But rather than focus on China’s blatant disregard for its international legal obligations, some have highlighted that the United States’ absence from UNCLOS allows China “to deflect U.S. criticism and highlight Washington’s hypocrisy,” as East Asia expert Ali Wyne put it. [READ MORE]

ASSESSING THE MILITARY SIGNIFICANCE OF THE SOUTH CHINA SEA LAND FEATURES

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This article aims to provide a fair assessment of the military significance of the South China Sea land features. The term land feature is intentionally selected to avoid the trouble of arguing whether they are islands, reefs, shoals or rocks.

How these land features can be categorized into the terms shown above may possibly cause differences according to the international regimes governing maritime jurisdictions, but not the military significance of the land features alone. [READ MORE]

AFTER THE ARBITRATION: DOES NON-COMPLIANCE MATTER?

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International law does not contain an enforcement mechanism comparable to those of domestic legal systems.

Two previous cases where states explicitly announced that they would not comply with the decision of a dispute settlement body are relevant to the Philippines v China arbitration. [READ MORE]

5 Things About Asean and the South China Sea Dispute

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On July 12, an international arbitration tribunal at The Hague ruled that China’s so-called “nine-dash line,” a demarcation it uses to claim most of the South China Sea, had no legal basis under the U.N. Convention of the Law of the Sea, a treaty to which China and Southeast Asian nations are parties.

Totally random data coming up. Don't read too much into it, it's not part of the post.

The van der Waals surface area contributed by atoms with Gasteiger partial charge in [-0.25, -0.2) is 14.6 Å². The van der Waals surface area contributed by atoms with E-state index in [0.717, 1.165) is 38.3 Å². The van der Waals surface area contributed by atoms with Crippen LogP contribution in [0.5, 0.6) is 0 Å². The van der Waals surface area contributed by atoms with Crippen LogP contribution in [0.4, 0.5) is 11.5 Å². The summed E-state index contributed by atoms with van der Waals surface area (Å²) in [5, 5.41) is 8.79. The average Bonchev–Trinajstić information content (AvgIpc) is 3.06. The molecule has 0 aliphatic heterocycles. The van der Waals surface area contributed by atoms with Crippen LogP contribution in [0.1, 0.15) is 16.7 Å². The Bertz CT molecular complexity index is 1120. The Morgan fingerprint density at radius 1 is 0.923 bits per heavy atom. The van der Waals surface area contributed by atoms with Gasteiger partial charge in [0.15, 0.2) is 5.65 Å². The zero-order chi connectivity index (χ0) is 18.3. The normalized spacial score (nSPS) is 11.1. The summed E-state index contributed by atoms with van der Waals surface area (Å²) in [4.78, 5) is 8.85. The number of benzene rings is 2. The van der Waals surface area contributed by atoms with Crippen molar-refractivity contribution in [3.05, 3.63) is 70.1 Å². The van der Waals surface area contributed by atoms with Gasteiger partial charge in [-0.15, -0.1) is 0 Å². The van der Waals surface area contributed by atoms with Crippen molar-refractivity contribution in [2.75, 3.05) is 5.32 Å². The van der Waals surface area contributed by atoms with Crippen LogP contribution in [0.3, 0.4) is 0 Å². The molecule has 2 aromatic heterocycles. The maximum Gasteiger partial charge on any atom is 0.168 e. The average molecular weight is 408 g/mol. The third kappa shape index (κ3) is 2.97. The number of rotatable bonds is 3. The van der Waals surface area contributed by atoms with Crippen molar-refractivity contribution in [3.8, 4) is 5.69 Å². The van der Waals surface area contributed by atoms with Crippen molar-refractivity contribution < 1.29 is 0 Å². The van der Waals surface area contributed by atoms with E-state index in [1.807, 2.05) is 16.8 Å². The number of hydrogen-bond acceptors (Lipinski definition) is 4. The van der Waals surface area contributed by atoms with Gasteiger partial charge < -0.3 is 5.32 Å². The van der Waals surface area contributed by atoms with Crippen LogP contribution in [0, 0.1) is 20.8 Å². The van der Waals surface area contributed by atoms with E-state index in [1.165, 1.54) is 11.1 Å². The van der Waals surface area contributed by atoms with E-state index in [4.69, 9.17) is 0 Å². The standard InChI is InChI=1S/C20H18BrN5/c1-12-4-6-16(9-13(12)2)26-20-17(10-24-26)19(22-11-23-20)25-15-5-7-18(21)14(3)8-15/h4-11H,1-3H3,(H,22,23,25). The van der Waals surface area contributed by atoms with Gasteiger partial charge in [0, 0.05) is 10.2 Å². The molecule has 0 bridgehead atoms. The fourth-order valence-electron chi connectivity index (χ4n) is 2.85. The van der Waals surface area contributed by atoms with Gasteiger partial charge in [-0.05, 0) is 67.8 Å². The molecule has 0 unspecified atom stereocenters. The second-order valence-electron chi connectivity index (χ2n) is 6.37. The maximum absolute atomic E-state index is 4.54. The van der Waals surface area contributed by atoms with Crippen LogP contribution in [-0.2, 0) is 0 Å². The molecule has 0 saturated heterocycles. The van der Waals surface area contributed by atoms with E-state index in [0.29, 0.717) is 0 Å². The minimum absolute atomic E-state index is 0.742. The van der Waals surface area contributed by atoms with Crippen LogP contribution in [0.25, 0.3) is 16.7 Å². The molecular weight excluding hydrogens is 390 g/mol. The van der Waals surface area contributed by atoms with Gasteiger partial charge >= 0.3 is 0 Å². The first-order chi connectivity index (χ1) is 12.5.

The ruling was a win for the Philippines, which instigated the case in 2013, but also for countries that claim usage rights extending 200 nautical miles from their shores into the sea, including Indonesia, Malaysia, Vietnam and Brunei. [READ MORE]

Parting the South China Sea How to Uphold the Rule of Law

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 After more than three years of proceedings at the Permanent Court of Arbitration, an international body in The Hague, a tribunal constituted under the UN Convention on the Law of the Sea (UNCLOS) issued a widely anticipated decision in a case the Philippines brought in 2013 to challenge China’s maritime claims [2] to most of the contested waterway [3].

Many observers had expected the tribunal to rule in Manila’s favor. They’d also expected China to reject the tribunal’s decision, since Beijing, a signatory to the convention, has long opposed the proceedings and had warned that it would not abide by the judgment. [READ MORE]

How to Avoid War in the South China Sea

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President Xi Jinping seems to agree with the Athenian general who, more than 2,000 years ago, warned the people of Melos that  the strong do what they wish and the weak do as they are compelled.

His government insists that nearly all the South China Sea belongs to China—even islets and reefs close to the Philippines and five other littoral states but hundreds of miles from the Chinese mainland. Instead of raising China in harmony, Beijing’s policies point the world toward the brink of war. [READ MORE]